Miss. House votes to lift 85 percent rule on some sentences

Published 5:30 pm Tuesday, February 26, 2008

Nonviolent offenders who sell marijuana or resell prescription drugs on the streets would become eligible for shorter prison sentences, under a bill that passed the Mississippi House on a divided vote.

House Corrections Committee Chairman Bennett Malone, D-Carthage, said Mississippi’s prison budget has grown dramatically since the mid-1990s, when the state enacted a law requiring all felons to serve at least 85 percent of their sentences before being considered for parole.

A bill that passed the House 69-52 Monday would lift the 85 percent rule for people convicted of selling marijuana or reselling prescription drugs. Those offenders would become eligible for parole after serving 25 percent of their time.

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The bill moves to the Senate for more debate.

This is not the first time lawmakers have considered easing the 85 percent rule for some offenders, and it is unclear how the proposal will fare in the Senate. While lawmakers are trying to control spending, many campaigned on promises to be tough on crime.

Rep. Mark Formby, R-Picayune, argued against easing the 85 percent rule for any felons. He said his aunt was killed by “a would-be burglar who was just a crackhead” who had been in and out of prison for convictions of several nonviolent offenses.

“My aunt stepped out of her kitchen and she caught a bullet in her chest,” Formby said.

Rep. David Myers, D-McComb, said his older brother was murdered by a habitual criminal, but he argued that it’s a good idea to ease the 85 percent rule for some offenses, saying some judges are giving disproportionately long sentences and the state budget is strained.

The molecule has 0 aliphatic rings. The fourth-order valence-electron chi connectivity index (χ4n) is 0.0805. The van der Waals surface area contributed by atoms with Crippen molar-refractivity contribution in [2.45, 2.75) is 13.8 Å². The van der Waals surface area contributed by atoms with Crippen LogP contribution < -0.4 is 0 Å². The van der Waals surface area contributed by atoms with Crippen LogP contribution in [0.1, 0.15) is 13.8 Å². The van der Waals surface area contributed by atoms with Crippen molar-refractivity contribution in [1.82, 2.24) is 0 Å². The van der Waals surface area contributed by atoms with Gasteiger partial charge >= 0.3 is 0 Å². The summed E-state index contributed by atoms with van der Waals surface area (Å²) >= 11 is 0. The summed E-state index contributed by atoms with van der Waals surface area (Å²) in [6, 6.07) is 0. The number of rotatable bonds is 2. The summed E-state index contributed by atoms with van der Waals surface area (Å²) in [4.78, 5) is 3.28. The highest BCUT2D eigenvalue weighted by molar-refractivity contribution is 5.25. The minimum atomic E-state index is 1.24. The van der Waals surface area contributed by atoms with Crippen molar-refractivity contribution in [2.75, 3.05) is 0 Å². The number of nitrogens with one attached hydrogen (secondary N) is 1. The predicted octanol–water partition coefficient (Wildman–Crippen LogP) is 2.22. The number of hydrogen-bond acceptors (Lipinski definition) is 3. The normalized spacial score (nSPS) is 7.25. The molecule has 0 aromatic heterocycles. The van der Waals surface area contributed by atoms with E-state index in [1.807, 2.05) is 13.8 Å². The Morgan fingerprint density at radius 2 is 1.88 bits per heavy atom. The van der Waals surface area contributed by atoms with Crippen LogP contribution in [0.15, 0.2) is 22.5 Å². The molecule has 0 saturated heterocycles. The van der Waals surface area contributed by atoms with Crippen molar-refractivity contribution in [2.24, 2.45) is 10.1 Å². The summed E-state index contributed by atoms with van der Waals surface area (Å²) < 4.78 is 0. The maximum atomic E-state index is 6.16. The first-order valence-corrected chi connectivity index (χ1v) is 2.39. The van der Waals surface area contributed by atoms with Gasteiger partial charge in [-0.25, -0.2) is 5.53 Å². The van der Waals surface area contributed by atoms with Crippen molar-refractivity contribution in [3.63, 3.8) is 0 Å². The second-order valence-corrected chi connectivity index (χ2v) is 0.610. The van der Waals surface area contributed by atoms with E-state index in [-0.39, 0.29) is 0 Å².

“The state of Mississippi can no longer afford to have a lock-up, lock-up attitude,” Myers said.

Mississippi lawmakers enacted the 85 percent rule for all convicted felons in 1994. The law started having an impact during the 1995 state budget year.

Some lawmakers Monday asked Malone whether people convicted of selling marijuana or reselling prescription drugs to children would still face the 85 percent rule for sentencing. Malone said the bill did not keep the stronger penalty for people selling to minors, but he would try to add such provisions later this session if the bill goes into negotiations between the House and Senate.

Rep. Alex Monsour Jr., R-Vicksburg, said that wasn’t good enough. He said three minors in Warren County were killed by using illegal drugs late last year.

“It’s time we started worrying about these kids that have been killed by drugs,” Monsour said.

House Judiciary A Committee Chairman Ed Blackmon, D-Canton, is an attorney who often defends people facing felony charges. He implored his House colleagues to consider the effect a long prison sentence would have on a promising young person who messes up and gets caught with marijuana.

“Everybody in this room has had a second chance,” Blackmon said. “So don’t be afraid of giving someone else a second chance.”

Other bills that passed the House and move to the Senate for more work:

OBESITY — House Bill 1369 would authorize the University of Mississippi Medical Center to establish an obesity clinic in the Delta, using federal money or private grants.

IMMIGRANTS — House Bill 1327 would create a task force to study the effects of immigration, legal and illegal, on poverty in Mississippi.

FARMER’S MARKET — House Bill 1080 would allow the University of Mississippi Medical Center to take over land near its campus that is now occupied by an old farmer’s market. Only a few vendors have continued to work at the site since the Department of Agriculture and Commerce opened a newer farmer’s market near the State Fairgrounds.

Bills that passed the Senate and move to the House for more work:

DRUG COURTS — Senate Bill 2246 would require an advisory committee to establish a fiscally responsible plan to expand the use of drug courts.

CLASSROOMS — Senate Bill 2913 would establish a “Troops to Teachers” program to help military veterans pursue teaching as a second career.

The bill is House Bill 729.